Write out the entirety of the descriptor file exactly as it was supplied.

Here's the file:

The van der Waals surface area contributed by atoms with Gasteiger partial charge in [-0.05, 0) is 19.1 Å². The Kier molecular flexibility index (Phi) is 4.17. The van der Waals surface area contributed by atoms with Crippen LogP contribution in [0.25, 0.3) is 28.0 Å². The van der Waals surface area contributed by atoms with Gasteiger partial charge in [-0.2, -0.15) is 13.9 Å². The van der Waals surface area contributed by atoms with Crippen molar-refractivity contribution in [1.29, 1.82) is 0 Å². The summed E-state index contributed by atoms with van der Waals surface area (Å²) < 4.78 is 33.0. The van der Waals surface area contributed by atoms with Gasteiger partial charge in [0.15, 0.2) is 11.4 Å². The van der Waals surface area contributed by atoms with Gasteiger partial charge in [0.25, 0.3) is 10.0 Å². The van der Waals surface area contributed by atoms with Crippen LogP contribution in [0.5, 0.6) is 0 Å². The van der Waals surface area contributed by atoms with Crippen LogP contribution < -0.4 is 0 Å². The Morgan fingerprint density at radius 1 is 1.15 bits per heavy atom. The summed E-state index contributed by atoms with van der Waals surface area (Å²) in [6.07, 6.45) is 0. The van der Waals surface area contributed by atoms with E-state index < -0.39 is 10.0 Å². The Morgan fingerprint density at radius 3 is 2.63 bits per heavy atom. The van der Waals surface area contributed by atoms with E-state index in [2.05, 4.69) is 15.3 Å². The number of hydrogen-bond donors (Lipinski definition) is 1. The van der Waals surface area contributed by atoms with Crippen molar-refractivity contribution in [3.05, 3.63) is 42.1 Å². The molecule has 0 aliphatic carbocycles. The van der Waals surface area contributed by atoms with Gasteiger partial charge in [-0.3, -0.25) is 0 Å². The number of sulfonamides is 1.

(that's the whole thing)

The van der Waals surface area contributed by atoms with Gasteiger partial charge in [-0.05, 0) is 19.1 Å². The Kier molecular flexibility index (Phi) is 4.17. The van der Waals surface area contributed by atoms with Crippen LogP contribution in [0.25, 0.3) is 28.0 Å². The van der Waals surface area contributed by atoms with Gasteiger partial charge in [-0.2, -0.15) is 13.9 Å². The van der Waals surface area contributed by atoms with Crippen molar-refractivity contribution in [1.29, 1.82) is 0 Å². The summed E-state index contributed by atoms with van der Waals surface area (Å²) < 4.78 is 33.0. The van der Waals surface area contributed by atoms with Gasteiger partial charge in [0.15, 0.2) is 11.4 Å². The van der Waals surface area contributed by atoms with Gasteiger partial charge in [0.25, 0.3) is 10.0 Å². The van der Waals surface area contributed by atoms with Crippen LogP contribution in [0.5, 0.6) is 0 Å². The van der Waals surface area contributed by atoms with Crippen LogP contribution < -0.4 is 0 Å². The Morgan fingerprint density at radius 1 is 1.15 bits per heavy atom. The summed E-state index contributed by atoms with van der Waals surface area (Å²) in [6.07, 6.45) is 0. The van der Waals surface area contributed by atoms with E-state index < -0.39 is 10.0 Å². The Morgan fingerprint density at radius 3 is 2.63 bits per heavy atom. The van der Waals surface area contributed by atoms with E-state index in [2.05, 4.69) is 15.3 Å². The number of hydrogen-bond donors (Lipinski definition) is 1. The van der Waals surface area contributed by atoms with Crippen molar-refractivity contribution in [3.05, 3.63) is 42.1 Å². The molecule has 0 aliphatic carbocycles. The van der Waals surface area contributed by atoms with Gasteiger partial charge in [-0.3, -0.25) is 0 Å². The number of sulfonamides is 1.